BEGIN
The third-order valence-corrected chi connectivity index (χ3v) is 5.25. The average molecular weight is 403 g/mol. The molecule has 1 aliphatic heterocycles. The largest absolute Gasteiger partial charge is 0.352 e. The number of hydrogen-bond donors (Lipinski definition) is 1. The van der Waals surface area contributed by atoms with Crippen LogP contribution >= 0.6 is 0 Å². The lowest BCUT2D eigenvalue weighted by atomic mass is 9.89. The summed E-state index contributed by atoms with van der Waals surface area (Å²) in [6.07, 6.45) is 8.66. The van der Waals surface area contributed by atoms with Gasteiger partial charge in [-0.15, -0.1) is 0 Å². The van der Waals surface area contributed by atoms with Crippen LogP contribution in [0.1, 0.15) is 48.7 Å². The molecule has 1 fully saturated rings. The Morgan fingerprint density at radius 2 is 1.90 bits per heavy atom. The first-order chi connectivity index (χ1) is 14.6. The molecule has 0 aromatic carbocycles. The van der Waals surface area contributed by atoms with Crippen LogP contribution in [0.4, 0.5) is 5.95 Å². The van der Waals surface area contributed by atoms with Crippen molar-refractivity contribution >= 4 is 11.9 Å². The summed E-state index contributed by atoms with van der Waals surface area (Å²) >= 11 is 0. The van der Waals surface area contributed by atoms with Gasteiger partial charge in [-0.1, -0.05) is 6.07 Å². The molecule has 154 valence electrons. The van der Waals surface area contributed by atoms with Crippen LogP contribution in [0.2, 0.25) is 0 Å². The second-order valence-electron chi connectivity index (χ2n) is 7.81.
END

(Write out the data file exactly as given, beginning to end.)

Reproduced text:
The third-order valence-corrected chi connectivity index (χ3v) is 5.25. The average molecular weight is 403 g/mol. The molecule has 1 aliphatic heterocycles. The largest absolute Gasteiger partial charge is 0.352 e. The number of hydrogen-bond donors (Lipinski definition) is 1. The van der Waals surface area contributed by atoms with Crippen LogP contribution >= 0.6 is 0 Å². The lowest BCUT2D eigenvalue weighted by atomic mass is 9.89. The summed E-state index contributed by atoms with van der Waals surface area (Å²) in [6.07, 6.45) is 8.66. The van der Waals surface area contributed by atoms with Gasteiger partial charge in [-0.15, -0.1) is 0 Å². The van der Waals surface area contributed by atoms with Crippen LogP contribution in [0.1, 0.15) is 48.7 Å². The molecule has 1 fully saturated rings. The Morgan fingerprint density at radius 2 is 1.90 bits per heavy atom. The first-order chi connectivity index (χ1) is 14.6. The molecule has 0 aromatic carbocycles. The van der Waals surface area contributed by atoms with Crippen LogP contribution in [0.4, 0.5) is 5.95 Å². The van der Waals surface area contributed by atoms with Crippen molar-refractivity contribution >= 4 is 11.9 Å². The summed E-state index contributed by atoms with van der Waals surface area (Å²) >= 11 is 0. The van der Waals surface area contributed by atoms with Gasteiger partial charge in [-0.1, -0.05) is 6.07 Å². The molecule has 154 valence electrons. The van der Waals surface area contributed by atoms with Crippen LogP contribution in [0.2, 0.25) is 0 Å². The second-order valence-electron chi connectivity index (χ2n) is 7.81.